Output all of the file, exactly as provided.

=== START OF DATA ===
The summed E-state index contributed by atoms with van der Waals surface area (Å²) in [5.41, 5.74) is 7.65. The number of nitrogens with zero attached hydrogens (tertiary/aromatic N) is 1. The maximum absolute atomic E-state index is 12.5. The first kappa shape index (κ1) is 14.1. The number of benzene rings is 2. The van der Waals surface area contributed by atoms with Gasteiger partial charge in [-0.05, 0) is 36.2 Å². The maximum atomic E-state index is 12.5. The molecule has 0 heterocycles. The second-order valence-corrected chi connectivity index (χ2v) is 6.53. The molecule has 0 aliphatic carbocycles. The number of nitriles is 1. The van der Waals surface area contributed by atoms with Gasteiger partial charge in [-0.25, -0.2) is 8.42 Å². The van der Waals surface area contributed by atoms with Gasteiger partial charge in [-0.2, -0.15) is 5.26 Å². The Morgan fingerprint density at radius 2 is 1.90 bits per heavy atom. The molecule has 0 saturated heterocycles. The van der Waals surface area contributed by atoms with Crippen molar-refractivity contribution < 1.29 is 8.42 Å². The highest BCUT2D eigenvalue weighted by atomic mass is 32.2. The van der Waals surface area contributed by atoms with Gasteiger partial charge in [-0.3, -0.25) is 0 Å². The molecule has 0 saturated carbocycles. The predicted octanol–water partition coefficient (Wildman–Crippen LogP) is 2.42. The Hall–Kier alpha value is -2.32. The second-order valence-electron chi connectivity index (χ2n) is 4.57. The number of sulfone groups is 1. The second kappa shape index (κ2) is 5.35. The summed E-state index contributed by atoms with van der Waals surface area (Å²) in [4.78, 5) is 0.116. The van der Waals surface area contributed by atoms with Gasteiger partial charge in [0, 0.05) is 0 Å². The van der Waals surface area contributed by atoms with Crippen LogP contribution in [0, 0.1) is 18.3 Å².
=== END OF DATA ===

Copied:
The summed E-state index contributed by atoms with van der Waals surface area (Å²) in [5.41, 5.74) is 7.65. The number of nitrogens with zero attached hydrogens (tertiary/aromatic N) is 1. The maximum absolute atomic E-state index is 12.5. The first kappa shape index (κ1) is 14.1. The number of benzene rings is 2. The van der Waals surface area contributed by atoms with Gasteiger partial charge in [-0.05, 0) is 36.2 Å². The maximum atomic E-state index is 12.5. The molecule has 0 heterocycles. The second-order valence-corrected chi connectivity index (χ2v) is 6.53. The molecule has 0 aliphatic carbocycles. The number of nitriles is 1. The van der Waals surface area contributed by atoms with Gasteiger partial charge in [-0.25, -0.2) is 8.42 Å². The van der Waals surface area contributed by atoms with Gasteiger partial charge in [-0.2, -0.15) is 5.26 Å². The Morgan fingerprint density at radius 2 is 1.90 bits per heavy atom. The molecule has 0 saturated heterocycles. The van der Waals surface area contributed by atoms with Crippen molar-refractivity contribution < 1.29 is 8.42 Å². The highest BCUT2D eigenvalue weighted by atomic mass is 32.2. The van der Waals surface area contributed by atoms with Gasteiger partial charge in [-0.3, -0.25) is 0 Å². The molecule has 0 saturated carbocycles. The predicted octanol–water partition coefficient (Wildman–Crippen LogP) is 2.42. The Hall–Kier alpha value is -2.32. The second-order valence-electron chi connectivity index (χ2n) is 4.57. The number of sulfone groups is 1. The second kappa shape index (κ2) is 5.35. The summed E-state index contributed by atoms with van der Waals surface area (Å²) in [4.78, 5) is 0.116. The van der Waals surface area contributed by atoms with Gasteiger partial charge in [0, 0.05) is 0 Å². The van der Waals surface area contributed by atoms with Crippen LogP contribution in [0, 0.1) is 18.3 Å².